Court Martial (Star Trek: The Original Series)

Summary

"Court Martial"
Star Trek: The Original Series episode
Episode no.Season 1
Episode 20
Directed byMarc Daniels
Story byDon M. Mankiewicz
Steven W. Carabatsos
Teleplay byDon M. Mankiewicz
Featured musicAlexander Courage
Cinematography byJerry Finnerman
Production code015
Original air dateFebruary 2, 1967 (1967-02-02)
Guest appearances
  • Elisha Cook Jr. as Samuel T. Cogley, Esq.
  • Percy Rodriguez as Commodore Stone
  • Joan Marshall as Lt. Areel Shaw
  • Richard Webb as Lt. Cdr. Ben Finney
  • Hagan Beggs as Helmsman
  • Winston DeLugo as Timothy
  • Alice Rawlings as Jame Finney
  • Nancy Wong as Personnel Officer
  • Bart Conrad as Capt. Krasnovsky
  • William Meader as Capt. Lindstrom
  • Reginald Lal Singh as Capt. Nensi Chandra
Episode chronology
← Previous
"Tomorrow Is Yesterday"
Next →
"The Return of the Archons"
Star Trek: The Original Series (season 1)
List of episodes

"Court Martial" is the twentieth episode of the first season of the American science fiction television series Star Trek. It was written by Don M. Mankiewicz and Steven W. Carabatsos, directed by Marc Daniels, and first aired on February 2, 1967.

In the episode, Captain Kirk stands trial on charges of criminal negligence after jettisoning a manned pod during an emergency.

Plot

The USS Enterprise is at Starbase 11 for repairs after an ion storm. During the storm, Captain James T. Kirk was forced to eject a research pod containing Lieutenant Commander Benjamin Finney to prevent the destruction of the ship. A search party was unable to find Finney. Commodore Stone, commander of the base, reviews the ship's records and discovers that Kirk ejected the pod while the ship was at Yellow Alert and not Red Alert as Kirk claimed. Stone accuses Kirk of perjury and warns him that he may be subject to court martial.

Stone first interviews Kirk privately, asking about his history with Finney. Kirk had served with Finney aboard the USS Republic and reported a mistake Finney had made, causing Finney to be reprimanded and sent to the bottom of the promotion list. Ever since, Finney has blamed Kirk for hindering his advancement. Stone asks Kirk to voluntarily step down as captain of the Enterprise, but Kirk disputes the allegations and demands a trial.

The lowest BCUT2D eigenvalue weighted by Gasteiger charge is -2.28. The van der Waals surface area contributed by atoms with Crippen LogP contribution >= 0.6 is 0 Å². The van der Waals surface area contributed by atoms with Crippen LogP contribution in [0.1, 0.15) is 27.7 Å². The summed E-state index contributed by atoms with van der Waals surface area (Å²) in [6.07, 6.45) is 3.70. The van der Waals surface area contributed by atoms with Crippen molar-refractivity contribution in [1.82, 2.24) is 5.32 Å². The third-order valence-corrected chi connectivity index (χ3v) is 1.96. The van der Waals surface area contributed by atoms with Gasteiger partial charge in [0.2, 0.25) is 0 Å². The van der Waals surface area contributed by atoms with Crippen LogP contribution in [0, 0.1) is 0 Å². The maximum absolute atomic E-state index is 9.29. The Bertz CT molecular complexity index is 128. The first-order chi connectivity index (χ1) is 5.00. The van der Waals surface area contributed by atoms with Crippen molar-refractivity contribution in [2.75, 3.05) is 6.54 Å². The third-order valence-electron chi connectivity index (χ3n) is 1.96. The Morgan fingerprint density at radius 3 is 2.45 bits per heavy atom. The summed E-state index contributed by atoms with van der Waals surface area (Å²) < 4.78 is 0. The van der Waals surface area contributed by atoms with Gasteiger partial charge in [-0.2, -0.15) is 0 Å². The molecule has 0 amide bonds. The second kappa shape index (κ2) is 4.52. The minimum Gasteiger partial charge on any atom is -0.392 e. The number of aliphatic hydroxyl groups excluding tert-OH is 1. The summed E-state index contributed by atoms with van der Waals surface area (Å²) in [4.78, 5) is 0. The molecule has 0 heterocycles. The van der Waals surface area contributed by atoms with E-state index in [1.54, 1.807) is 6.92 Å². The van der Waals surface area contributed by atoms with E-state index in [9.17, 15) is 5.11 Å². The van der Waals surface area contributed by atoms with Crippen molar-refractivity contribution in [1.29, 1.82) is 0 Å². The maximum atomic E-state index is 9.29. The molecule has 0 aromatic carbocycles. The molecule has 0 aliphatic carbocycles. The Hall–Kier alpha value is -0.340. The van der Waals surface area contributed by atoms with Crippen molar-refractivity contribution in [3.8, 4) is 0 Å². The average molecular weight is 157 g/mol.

At the trial, both Spock and Dr. McCoy defend Kirk's character, but testify to the facts that Kirk had reason to resent Finney and it is impossible for the ship's computer log to be wrong. Finney's daughter Jame looks on. Samuel T. Cogley, Kirk's attorney, puts him on the stand, but again, Kirk's testimony contradicts the computer logs, which include a visual recording that shows Kirk ejecting the pod while the ship was on Yellow Alert. During a recess, Kirk tells Spock that he might be able to beat his next captain at chess, giving Spock an idea.

Mr. Spock discovers that he is able to beat the Enterprise computer several times at three dimensional chess, despite having given the computer all his knowledge of the game. He concludes that the computer has been tampered with as his best outcome should have been a draw. Spock arrives with his findings before the court-martial verdict can be handed down, and Cogley, makes an impassioned speech on the rights of man versus the machine, demanding that the court reconvene aboard the Enterprise. Once there, Spock notes only three people could have altered the computer records aboard the Enterprise: Kirk, himself, and Finney. Cogley suggests that Finney is not dead.